report Recommended by honeybunch
Although quite different in style, the concept of a cyber world is paramount in both of these animes.  
report Recommended by Kamaji
Both have pretty unique and distinctive styles as well as being thematically close at times. Lain focuses more on communication in relation to identity, where Kaiba seems to explore what comprises an identity. Where Lain is obviously cyberpunk, Kaiba is involved in many of the ideas that make up the cyberpunk genre. I just got very similar vibes from the two. 
report Recommended by MEGATRON
Both have the same director, and a similar atmosphere. Both are equally excellent, but each with it's own theme and story. If you watched one of them and enjoyed it, then you will love the other. 
report Recommended by G0dSlay3r
These two titles share psychological themes, ideas about reality, existence, soul, identity and humanity and its' connection to modern society and technology. Looks like Key is the predecessor to all anime that raise spiritual queries. 
report Recommended by Tinme
Super-slow paced shows with an ominous atmosphere. They both have rather unique animation style and have that same feeling to them. Artsy anime, basically.  
report Recommended by Fujaku
Both series have a nonlinear, non-obvious, avant garde style of storytelling. The effect of this is that one has to be in complete attention while watching the show or it will be confusing and difficult to follow.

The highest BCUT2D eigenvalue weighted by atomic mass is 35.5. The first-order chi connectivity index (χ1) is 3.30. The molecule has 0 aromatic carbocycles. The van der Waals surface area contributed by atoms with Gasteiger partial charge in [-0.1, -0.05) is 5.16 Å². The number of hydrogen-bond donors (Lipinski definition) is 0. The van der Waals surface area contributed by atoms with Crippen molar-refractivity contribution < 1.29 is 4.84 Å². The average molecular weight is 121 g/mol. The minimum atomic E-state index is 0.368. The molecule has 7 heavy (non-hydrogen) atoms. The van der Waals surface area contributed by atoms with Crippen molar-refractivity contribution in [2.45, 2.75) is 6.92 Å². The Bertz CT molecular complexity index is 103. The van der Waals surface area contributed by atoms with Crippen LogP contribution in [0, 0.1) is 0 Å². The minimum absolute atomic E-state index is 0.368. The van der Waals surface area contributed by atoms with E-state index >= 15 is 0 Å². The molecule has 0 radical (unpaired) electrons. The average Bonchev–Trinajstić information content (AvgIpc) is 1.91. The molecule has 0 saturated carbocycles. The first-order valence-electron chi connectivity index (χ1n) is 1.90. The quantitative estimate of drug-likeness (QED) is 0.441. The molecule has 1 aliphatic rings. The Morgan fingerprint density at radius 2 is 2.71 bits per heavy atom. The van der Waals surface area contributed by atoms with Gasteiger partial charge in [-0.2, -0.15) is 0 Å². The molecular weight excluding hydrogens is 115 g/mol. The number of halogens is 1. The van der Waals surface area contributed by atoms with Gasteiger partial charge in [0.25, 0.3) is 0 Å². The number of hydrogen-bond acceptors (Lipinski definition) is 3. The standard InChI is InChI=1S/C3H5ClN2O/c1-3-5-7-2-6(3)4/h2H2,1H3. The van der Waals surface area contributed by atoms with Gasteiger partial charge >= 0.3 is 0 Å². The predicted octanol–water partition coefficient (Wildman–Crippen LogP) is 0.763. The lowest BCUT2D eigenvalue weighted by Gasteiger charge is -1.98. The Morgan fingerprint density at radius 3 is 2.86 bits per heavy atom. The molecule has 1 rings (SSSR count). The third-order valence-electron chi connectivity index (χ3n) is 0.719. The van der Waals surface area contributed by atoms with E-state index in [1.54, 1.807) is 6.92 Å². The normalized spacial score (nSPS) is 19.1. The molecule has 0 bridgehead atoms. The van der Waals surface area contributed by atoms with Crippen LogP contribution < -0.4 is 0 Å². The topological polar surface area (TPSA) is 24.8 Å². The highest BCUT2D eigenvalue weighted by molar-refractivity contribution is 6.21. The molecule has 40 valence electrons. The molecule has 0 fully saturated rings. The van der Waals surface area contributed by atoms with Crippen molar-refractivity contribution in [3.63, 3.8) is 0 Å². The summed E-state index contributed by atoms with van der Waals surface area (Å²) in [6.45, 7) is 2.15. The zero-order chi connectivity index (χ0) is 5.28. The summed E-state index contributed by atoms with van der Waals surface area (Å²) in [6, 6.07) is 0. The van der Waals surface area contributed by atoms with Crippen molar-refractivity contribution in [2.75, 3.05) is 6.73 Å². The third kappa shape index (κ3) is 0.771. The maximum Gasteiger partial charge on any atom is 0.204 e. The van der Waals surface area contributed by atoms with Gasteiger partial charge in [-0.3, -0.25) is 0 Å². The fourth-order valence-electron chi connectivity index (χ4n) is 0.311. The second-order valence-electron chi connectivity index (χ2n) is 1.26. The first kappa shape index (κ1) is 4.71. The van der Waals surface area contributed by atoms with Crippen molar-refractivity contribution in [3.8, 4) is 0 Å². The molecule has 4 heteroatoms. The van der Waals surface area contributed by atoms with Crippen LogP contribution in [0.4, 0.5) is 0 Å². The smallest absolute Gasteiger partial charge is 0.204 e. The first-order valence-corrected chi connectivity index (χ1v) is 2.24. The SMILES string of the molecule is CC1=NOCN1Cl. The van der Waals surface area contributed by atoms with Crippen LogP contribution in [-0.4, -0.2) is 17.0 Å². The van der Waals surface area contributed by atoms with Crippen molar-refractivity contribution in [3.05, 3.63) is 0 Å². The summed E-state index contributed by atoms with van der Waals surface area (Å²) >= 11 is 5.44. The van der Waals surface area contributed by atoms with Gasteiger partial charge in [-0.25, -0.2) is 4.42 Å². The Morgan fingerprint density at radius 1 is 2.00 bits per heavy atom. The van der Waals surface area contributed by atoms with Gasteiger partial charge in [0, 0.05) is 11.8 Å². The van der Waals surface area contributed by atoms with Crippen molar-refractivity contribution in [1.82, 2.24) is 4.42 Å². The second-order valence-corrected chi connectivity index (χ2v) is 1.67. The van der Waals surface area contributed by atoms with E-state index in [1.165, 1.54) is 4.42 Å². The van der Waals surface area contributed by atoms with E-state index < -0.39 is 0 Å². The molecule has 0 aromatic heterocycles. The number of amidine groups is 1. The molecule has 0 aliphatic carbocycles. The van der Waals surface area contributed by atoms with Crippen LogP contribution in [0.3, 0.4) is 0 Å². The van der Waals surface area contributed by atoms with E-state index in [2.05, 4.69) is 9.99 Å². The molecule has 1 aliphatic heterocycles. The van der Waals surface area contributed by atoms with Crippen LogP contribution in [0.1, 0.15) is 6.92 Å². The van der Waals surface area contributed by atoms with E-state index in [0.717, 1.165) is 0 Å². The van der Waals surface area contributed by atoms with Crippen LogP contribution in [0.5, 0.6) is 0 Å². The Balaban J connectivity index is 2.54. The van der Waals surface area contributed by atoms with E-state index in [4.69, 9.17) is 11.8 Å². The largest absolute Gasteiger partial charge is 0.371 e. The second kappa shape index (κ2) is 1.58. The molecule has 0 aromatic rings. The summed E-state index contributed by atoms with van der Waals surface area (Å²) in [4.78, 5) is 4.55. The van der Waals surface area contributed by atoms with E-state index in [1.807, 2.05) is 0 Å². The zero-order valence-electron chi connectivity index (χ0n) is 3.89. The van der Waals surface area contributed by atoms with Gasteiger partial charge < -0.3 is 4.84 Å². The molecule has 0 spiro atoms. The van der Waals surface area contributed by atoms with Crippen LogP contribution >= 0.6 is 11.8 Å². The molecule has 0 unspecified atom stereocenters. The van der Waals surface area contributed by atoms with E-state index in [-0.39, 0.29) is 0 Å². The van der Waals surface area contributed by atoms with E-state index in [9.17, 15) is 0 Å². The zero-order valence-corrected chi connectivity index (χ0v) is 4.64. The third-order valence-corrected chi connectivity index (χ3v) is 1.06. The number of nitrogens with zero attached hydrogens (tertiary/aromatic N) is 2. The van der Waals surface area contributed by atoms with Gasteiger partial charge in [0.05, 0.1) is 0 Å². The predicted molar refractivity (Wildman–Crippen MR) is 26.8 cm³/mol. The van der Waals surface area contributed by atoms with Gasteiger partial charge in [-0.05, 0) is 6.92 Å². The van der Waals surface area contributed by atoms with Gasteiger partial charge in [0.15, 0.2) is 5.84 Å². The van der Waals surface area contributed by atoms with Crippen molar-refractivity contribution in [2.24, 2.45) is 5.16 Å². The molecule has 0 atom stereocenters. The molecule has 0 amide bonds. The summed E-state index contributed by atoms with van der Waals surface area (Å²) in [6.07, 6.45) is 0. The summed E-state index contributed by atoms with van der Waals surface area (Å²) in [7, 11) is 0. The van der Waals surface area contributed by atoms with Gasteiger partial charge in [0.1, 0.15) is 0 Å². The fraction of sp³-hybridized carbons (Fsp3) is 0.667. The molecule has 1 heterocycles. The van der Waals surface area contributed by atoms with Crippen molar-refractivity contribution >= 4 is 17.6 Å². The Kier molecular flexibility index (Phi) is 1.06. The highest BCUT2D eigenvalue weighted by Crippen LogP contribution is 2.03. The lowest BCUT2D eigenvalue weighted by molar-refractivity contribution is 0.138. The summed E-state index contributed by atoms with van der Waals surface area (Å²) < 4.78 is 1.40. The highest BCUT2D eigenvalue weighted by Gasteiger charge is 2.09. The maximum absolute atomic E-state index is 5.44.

report Recommended by RicardosFlick
Same athmosphere, questions about the people's way of thinking, a special chara-design, ... But I think Shinsekai Yori is more deep than Serial Experiments Lain. I highly recommand Shinsekai Yori for Seinens' lovers ! 
report Recommended by Kaikko
the atmosphere in the 6min ona is the same as serial experiments lain. A strange atmosphere that's not realistic to find "Who they are" 
report Recommended by justemy
they both deal with the mental aspect of things more then anything else, and both do a good job at it. 
report Recommended by Diran_kun
You'll have to watch them a couple of times to find the numerous layers hidden in each series. Vissually, both series don't bother with conformity, theu each create their own style as they go along. Both series never really end, you can create your own if you'd like. Both series leave you with your jaws and mind wide open watch 
report Recommended by vanmarckestevy